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This is the schedule for all the classes at the Prineville campus for the next term.
Investigates the diverse nature of Oregon archaeology. Prehistoric patterns of human occupation in five distinct regions will be analyzed: the Great Basin, Columbia Plateau, Lower Columbia and Coast, Willamette Valley and the Southwestern Mountains. Furthermore, the course will investigate how the diversity of eco-scapes within Oregon shaped the manner in which humans culturally, technologically, and spiritually adapted to their environments. Recommended preparation: WR 121 and ANTH 102.
Credits: 4Hours per weekLecture: 4 Lab:
Emphasis on observing and developing fundamental drawing and composition skills. Still life material used extensively. Combined Lecture and Lab sessions include historical and cultural approaches to drawing and drawing materials. Recommended preparation: ART 115.
Credits: 3Hours per weekLecture: Lab: Other: 6
In this course students will learn about the many exciting and challenging facets of business and its dynamic role in today's environment. Students will gain a working knowledge of components of business including discussion of management, marketing, entrepreneurship and finance. During this course students will be introduced to topics which are covered in greater depth in higher level business courses. Students are encouraged to use this course to explore the breadth of business topics offered in the Business Administration degrees and identify specific areas of interest or specialization.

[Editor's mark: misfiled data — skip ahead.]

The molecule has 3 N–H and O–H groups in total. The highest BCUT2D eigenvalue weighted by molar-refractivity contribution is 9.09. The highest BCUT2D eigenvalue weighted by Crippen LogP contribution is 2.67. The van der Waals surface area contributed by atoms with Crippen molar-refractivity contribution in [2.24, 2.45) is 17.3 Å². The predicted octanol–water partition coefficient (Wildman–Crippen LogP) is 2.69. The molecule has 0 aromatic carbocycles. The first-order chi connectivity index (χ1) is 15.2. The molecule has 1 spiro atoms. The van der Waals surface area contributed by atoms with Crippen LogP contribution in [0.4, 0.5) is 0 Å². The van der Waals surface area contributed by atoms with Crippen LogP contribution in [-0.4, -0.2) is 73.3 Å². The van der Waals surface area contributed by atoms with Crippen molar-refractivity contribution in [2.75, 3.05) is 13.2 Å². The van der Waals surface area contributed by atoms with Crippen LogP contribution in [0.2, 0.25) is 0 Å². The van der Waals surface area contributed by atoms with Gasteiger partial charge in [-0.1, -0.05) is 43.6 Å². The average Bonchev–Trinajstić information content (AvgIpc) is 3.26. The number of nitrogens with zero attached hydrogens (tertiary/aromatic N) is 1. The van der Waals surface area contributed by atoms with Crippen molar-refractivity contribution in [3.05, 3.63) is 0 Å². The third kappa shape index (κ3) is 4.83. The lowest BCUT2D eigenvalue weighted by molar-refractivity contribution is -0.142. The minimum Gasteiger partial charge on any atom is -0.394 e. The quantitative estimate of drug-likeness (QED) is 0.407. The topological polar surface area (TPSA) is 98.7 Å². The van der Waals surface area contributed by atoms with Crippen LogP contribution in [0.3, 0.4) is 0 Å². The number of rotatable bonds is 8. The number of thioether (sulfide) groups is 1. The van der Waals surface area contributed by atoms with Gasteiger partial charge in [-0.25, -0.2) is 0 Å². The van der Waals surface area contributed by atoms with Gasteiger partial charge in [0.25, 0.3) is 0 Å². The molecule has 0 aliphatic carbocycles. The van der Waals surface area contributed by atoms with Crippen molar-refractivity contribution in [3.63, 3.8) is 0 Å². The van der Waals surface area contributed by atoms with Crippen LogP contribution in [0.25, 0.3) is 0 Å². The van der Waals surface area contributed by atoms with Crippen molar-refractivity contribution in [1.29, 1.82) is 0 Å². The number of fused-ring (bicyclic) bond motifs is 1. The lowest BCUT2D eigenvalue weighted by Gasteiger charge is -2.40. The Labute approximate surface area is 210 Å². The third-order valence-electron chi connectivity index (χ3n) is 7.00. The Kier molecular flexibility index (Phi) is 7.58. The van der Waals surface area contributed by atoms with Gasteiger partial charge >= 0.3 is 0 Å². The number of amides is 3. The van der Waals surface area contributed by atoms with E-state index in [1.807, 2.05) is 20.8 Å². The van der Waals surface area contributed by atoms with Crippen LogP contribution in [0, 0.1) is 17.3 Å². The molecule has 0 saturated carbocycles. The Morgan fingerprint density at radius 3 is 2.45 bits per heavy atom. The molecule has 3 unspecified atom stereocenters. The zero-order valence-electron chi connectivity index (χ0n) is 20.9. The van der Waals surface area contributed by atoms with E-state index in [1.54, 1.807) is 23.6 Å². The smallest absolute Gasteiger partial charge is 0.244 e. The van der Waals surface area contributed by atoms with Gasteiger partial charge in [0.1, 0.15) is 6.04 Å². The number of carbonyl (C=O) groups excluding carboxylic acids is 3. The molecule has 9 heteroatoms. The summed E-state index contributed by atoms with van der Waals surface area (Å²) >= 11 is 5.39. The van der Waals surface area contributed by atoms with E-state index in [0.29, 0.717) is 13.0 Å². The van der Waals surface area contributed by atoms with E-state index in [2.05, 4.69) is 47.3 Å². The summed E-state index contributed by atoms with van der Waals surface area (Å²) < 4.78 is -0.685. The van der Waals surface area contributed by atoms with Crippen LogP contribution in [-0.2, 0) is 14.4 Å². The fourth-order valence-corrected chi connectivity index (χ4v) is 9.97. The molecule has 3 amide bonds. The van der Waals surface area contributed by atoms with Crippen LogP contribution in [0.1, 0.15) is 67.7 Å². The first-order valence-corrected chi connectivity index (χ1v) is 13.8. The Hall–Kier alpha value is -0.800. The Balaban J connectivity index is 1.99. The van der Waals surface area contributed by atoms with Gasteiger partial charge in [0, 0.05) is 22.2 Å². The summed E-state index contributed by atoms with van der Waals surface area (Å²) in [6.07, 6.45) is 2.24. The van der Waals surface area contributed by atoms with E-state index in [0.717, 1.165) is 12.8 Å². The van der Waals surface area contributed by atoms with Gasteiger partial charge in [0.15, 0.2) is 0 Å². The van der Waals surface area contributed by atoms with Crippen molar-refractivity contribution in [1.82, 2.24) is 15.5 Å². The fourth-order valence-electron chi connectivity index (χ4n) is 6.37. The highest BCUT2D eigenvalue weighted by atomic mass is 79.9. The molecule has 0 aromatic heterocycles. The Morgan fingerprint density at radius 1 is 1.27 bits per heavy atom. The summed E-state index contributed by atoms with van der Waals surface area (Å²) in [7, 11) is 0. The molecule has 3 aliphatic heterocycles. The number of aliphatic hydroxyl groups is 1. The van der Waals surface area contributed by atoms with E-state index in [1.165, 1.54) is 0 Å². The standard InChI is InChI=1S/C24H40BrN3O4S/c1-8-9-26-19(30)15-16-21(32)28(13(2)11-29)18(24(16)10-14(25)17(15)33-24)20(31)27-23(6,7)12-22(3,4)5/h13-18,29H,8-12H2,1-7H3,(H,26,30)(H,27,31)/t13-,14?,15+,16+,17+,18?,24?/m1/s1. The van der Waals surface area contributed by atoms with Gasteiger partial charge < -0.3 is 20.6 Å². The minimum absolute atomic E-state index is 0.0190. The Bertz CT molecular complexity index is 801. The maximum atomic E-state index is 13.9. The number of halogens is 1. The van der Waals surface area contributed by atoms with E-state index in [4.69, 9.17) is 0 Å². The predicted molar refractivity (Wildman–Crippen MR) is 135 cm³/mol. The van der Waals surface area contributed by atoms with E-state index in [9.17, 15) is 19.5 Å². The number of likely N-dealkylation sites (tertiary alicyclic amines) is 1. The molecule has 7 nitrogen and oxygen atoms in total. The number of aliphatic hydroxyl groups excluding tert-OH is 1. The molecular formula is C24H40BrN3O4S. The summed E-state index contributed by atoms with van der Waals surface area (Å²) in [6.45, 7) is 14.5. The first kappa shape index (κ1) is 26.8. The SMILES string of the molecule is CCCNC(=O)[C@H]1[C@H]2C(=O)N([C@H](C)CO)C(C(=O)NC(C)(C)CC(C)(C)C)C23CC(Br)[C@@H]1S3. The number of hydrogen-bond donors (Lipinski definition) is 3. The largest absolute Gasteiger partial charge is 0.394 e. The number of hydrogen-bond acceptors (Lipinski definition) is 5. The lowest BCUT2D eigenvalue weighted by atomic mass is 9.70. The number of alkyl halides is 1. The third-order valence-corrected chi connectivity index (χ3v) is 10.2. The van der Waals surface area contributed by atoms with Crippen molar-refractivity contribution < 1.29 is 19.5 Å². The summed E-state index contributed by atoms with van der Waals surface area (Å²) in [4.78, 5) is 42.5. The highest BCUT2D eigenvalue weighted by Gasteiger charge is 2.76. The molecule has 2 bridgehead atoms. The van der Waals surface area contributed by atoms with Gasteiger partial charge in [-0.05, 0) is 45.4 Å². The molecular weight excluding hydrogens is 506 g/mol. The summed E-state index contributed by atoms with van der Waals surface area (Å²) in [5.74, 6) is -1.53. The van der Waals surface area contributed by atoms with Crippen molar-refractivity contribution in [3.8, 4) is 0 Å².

This course introduces principles of effective customer service. Students will learn to develop and implement customer service strategies using systems, technologies, and communication skills to serve diverse customer needs. By evaluating elements of customer service culture and delivery, students will understand standards of service excellence, causes of service breakdowns, and service recovery techniques.
Credits: 3Hours per weekLecture: 3 Lab:
Follows the Internet and Computing Core Certificate (IC3) national standard for digital literacy used at numerous colleges and universities across the country as well as industry. The course objectives are broken down into three modules: Computer Fundamentals, Key Applications, and Living Online. This class provides students with the knowledge and skills needed to use computers successfully at the college level. Recommended preparation: CIS 010 and CIS 070 or equivalent computer skills.
Credits: 4Hours per weekLecture: 3 Lab: Other: 2
Emphasizes enhancing the relationship between speaker and audience through the content, organization and delivery of short oral presentations. Helps relieve student speech anxiety. Recommended preparation: or to be taken with WR 121.
Examines representative texts from the heroic age (Medieval) through the Enlightenment (18th century). Literary forms such as the epic, chivalric romance, morality play and folk ballad, lyric and narrative poetry, drama, the speculative essay, prose non-fiction and the novel are studied. Explores relations between texts and their cultural and historic contexts. Need not be taken in sequence. Recommended preparation: WR 121.